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Knowing what questions to ask, is where Tingle Consulting Ltd offers extensive expertise, developed over the years. 

This expertise developed within key support roles within all sections of a Local Authority, Collective national mutual support groups such as the Society of Chief Offices of Transportation in Scotland (SCOTS), National advisory groups such as Flood Issues Advisory Committee (FIAC), Flood Bill Advisory Group (FBAG), Scottish Advisory and Implementation Forum for Flooding (SAIFF), Regional pilots such as Glasgow Clyde Valley Green Network (GCV GN) Exemplar SuDS project, National SuDs Working Party (SuDSWP), International Interreg NWE Urban Water Project, UK UID pilots, and SuDSnet.

Perhaps the best place to start with the questions would be to refer to Renfrewshire Council's Scrutiny and Petitions Board report on Flooding in Renfrewshire.  This report highlights the reactive actions raised after a significant storm event larger than the devastating December 1994 storm event.  Whilst the measures put in place between 1994 and Dec 13 2006 mitigated the effects, the requirements for joined up thinking are clearly evident as are some of the measures required, some of which still await implementation.


How important is overland surface water flow mapping?

What is Modular Surface Water Management?

What are Drainage Assessment Guidelines?

What does the Lowest Overall Public Cost actually mean?

Why is water "first amongst equals" in respect of development considerations?

How might a Local Area Committee (LAC) influence public engagement, and scrutinise responsible authorities' proposed measures within any Local Flood Risk Management Plan.



How important is overland surface water flow mapping?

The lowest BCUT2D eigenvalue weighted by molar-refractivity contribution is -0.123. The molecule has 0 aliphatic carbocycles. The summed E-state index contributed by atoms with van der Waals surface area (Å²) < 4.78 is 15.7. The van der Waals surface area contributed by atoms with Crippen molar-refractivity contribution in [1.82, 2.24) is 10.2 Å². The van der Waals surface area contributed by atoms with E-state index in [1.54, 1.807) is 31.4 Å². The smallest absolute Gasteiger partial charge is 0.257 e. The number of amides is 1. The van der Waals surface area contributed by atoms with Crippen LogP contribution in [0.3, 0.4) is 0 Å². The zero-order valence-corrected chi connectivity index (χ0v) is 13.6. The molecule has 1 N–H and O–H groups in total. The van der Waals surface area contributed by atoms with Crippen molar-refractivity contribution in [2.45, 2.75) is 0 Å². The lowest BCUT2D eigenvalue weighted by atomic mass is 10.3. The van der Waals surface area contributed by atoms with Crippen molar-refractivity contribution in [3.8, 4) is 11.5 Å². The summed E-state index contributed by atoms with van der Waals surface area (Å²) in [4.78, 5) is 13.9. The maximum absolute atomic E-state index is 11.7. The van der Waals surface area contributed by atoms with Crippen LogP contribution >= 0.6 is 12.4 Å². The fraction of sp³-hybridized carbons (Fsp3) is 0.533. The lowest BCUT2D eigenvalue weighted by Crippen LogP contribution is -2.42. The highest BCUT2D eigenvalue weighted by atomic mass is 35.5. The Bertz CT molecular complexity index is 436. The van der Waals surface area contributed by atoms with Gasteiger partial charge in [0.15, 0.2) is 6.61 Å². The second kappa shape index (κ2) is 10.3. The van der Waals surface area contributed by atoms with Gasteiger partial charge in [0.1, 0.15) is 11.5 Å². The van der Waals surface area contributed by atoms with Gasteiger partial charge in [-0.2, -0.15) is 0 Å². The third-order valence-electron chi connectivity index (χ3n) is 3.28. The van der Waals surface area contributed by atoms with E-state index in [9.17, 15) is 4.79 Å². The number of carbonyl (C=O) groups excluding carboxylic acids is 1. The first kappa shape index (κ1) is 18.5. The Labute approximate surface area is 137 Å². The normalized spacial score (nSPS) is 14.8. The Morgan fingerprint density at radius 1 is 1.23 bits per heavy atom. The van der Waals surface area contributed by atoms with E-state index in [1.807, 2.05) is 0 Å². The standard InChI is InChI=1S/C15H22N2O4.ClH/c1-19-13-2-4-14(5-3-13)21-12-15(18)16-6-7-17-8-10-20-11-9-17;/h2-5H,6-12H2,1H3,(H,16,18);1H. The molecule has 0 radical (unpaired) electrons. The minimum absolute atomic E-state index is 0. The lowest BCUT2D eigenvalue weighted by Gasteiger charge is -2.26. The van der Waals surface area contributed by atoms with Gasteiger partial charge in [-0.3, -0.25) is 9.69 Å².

Extremely important, as such mapping effectively shows in outline just where any symptons of flooding would most likely occur if the risk of general flooding was high enough. However, it's when we look into the source of flooding issues and their mitigation, that overland surface water flow mapping really becomes crucial to any integrated and sustainable management approach.

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What is Modular Surface Water Management?

Surface water management aspires to manage the surplus surface water from all sources, but essentially only utilises the bodies responsible for dealing with the symptoms of surplus surface water, such as pollution of uncontrolled flooding. The modular approach is to extend the number of bodies involved, to target the sources of surplus surface water whenever possible. The provision of sufficient information in an understandable format to the architect involved in development layout options at the concept stage, would be a modular approach. The involvement of various asset management regimes where opportunity exists for integrated working, and the builing up of local democratic control and ownership of the public's natural and built environment are but a few of the modules required. The greater the number of modules the greater the real savings, but the greater the demands upon the core GIS datasets and shaped viewing platforms for the GIS layers required for such a sustainable approach.

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What are Drainage Assessment Guidelines?